“I just want to eat like a normal person.”
“I don’t want food to dominate my life anymore.”
“All I think about is food.”
If you’ve ever had these thoughts, you might feel like making decisions about food has taken over your life. It dictates how your day goes and what activities you choose. Food and eating have become significant sources of stress for you.
Whether it’s online or at your doctor’s office, a plethora of information is available on which foods to eat, which foods to avoid, and the best diet to follow. All of these rules can make eating feel complicated and confusing.
It doesn’t have to be this way. Let’s get back to basics and focus on what it means to eat normally.
What is Normal Eating?
Normal eating is following your hunger and fullness signals and finding joy in food. The best way to describe normal eating is that it’s flexible. There are no rigid rules that you must follow; there is no “perfect diet.” 1
It is normal for your food intake to vary from day to day based on activity level, mood, cravings, schedule, illnesses, and more. Being a normal eater means that you can think about your food choices without feeling stressed and anxious. You don’t follow external rules to decide what to eat and when to stop eating – you listen to your body.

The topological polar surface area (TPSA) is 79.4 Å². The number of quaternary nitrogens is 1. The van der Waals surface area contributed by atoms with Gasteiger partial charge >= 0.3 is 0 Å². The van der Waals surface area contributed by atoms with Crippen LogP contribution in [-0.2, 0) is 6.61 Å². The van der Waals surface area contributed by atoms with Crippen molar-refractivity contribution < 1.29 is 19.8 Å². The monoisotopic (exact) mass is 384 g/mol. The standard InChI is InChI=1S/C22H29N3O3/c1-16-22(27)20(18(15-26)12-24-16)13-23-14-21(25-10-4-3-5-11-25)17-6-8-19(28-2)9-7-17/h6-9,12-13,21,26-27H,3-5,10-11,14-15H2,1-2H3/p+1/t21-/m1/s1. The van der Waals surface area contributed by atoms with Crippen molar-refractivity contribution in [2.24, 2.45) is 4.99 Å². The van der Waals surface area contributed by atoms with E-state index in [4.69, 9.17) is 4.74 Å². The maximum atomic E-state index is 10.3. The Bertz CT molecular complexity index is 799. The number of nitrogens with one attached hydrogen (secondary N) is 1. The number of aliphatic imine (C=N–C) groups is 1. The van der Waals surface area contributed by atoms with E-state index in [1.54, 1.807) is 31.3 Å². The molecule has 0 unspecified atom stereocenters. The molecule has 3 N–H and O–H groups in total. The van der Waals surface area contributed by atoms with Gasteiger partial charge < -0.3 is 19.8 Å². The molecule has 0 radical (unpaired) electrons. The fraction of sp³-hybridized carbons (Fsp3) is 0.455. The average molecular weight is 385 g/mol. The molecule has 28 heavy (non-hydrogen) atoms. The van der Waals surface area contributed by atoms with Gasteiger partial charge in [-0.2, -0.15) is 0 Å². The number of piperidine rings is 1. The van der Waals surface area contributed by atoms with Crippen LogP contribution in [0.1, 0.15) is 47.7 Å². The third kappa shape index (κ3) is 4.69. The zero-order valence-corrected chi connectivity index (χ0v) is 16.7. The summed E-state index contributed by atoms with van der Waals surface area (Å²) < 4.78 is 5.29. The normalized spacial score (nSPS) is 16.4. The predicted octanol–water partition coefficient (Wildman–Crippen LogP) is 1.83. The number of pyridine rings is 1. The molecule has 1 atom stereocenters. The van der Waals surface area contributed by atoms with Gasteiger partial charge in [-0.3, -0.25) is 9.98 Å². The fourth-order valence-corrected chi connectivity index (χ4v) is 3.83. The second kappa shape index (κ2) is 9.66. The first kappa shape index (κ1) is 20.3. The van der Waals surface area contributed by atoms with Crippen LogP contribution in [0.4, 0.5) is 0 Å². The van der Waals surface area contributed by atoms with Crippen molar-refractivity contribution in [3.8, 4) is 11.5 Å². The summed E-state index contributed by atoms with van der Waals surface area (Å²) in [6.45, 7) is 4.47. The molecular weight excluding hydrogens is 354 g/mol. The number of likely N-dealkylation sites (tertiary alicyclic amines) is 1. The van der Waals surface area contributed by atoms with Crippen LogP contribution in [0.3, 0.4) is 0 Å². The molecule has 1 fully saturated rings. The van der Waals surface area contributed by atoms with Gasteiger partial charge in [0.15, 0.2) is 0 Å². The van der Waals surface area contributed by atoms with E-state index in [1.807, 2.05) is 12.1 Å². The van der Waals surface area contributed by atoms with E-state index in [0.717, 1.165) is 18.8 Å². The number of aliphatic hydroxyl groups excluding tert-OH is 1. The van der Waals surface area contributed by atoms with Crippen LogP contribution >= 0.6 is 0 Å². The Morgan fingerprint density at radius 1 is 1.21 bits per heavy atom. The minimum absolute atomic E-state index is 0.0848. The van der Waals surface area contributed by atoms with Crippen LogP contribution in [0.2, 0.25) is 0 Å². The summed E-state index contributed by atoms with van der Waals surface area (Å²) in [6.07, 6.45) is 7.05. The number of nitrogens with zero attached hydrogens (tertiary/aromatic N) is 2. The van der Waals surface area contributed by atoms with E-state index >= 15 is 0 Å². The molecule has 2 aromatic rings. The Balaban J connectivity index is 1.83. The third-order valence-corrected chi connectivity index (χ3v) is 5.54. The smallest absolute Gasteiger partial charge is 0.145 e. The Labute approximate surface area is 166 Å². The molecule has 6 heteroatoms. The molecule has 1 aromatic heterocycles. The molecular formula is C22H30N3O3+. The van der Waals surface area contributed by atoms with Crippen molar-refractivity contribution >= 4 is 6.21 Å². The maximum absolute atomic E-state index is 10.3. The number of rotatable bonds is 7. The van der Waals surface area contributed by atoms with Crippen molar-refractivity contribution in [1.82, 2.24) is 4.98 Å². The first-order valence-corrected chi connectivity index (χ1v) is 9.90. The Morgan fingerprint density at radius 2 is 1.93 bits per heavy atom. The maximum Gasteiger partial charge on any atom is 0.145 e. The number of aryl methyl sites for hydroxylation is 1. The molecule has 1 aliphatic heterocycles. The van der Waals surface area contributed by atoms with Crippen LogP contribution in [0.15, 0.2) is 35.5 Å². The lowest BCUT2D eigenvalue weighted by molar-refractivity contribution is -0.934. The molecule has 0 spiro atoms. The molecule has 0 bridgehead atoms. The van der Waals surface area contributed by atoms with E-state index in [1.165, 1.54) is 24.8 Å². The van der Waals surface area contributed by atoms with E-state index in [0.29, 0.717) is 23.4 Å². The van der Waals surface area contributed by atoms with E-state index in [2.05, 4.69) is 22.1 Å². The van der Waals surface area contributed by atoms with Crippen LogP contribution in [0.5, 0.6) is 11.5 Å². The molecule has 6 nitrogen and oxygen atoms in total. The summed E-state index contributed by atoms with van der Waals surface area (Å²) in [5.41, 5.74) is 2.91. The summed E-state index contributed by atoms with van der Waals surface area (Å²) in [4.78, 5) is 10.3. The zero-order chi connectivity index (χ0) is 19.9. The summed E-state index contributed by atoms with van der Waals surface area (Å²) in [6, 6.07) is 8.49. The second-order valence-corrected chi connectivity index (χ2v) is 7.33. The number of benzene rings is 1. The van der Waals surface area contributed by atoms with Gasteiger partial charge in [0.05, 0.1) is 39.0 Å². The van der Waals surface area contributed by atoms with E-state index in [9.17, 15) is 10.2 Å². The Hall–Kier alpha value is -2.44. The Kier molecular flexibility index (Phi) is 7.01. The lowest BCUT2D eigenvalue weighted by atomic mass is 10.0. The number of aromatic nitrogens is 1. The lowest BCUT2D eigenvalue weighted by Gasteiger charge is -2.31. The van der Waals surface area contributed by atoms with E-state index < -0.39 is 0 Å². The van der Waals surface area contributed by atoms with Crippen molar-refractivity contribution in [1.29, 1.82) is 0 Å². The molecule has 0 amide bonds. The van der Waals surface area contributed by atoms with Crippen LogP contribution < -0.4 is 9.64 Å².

Normal eating can look like:
- Having a busy day at work and eating less than usual.
- Eating more than usual while traveling because there are so many fun and new foods to try.
- Feeling extra hungry after a hike.
- Eating a bowl of cereal for dinner because you’re too tired to cook.
- Choosing a salad when your body is craving fresh food.
Most of the time, you eat a portion that leaves you feeling content and satisfied. Sometimes you overeat and feel uncomfortable afterward. Other times you don’t eat enough and feel extra hungry. All of these scenarios fall under the umbrella of normal eating.1
Normal Eating is Not…
Whether we realize it or not, diet culture influences us all in one way or another. At a certain point, we start to lose trust in our instincts. We begin to feel like we need to follow a book of rules to “get it right.”